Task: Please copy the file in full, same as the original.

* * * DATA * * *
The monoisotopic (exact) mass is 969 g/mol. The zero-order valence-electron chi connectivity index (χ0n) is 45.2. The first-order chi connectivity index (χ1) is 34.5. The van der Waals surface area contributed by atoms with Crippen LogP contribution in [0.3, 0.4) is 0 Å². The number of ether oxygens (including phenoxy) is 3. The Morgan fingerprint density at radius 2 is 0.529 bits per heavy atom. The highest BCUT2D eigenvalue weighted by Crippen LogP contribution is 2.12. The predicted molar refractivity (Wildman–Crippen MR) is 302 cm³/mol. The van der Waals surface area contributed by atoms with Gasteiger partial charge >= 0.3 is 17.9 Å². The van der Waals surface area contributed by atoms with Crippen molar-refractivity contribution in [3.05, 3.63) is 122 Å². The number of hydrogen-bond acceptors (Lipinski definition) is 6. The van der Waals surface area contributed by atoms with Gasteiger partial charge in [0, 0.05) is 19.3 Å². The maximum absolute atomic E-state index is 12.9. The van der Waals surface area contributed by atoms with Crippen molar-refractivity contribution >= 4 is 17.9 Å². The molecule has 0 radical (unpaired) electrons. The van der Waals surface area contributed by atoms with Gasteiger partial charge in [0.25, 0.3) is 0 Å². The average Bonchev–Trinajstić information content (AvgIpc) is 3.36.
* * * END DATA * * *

The monoisotopic (exact) mass is 969 g/mol. The zero-order valence-electron chi connectivity index (χ0n) is 45.2. The first-order chi connectivity index (χ1) is 34.5. The van der Waals surface area contributed by atoms with Crippen LogP contribution in [0.3, 0.4) is 0 Å². The number of ether oxygens (including phenoxy) is 3. The Morgan fingerprint density at radius 2 is 0.529 bits per heavy atom. The highest BCUT2D eigenvalue weighted by Crippen LogP contribution is 2.12. The predicted molar refractivity (Wildman–Crippen MR) is 302 cm³/mol. The van der Waals surface area contributed by atoms with Gasteiger partial charge >= 0.3 is 17.9 Å². The van der Waals surface area contributed by atoms with Crippen molar-refractivity contribution in [3.05, 3.63) is 122 Å². The number of hydrogen-bond acceptors (Lipinski definition) is 6. The van der Waals surface area contributed by atoms with Gasteiger partial charge in [0, 0.05) is 19.3 Å². The maximum absolute atomic E-state index is 12.9. The van der Waals surface area contributed by atoms with Crippen molar-refractivity contribution >= 4 is 17.9 Å². The molecule has 0 radical (unpaired) electrons. The van der Waals surface area contributed by atoms with Gasteiger partial charge in [0.25, 0.3) is 0 Å². The average Bonchev–Trinajstić information content (AvgIpc) is 3.36.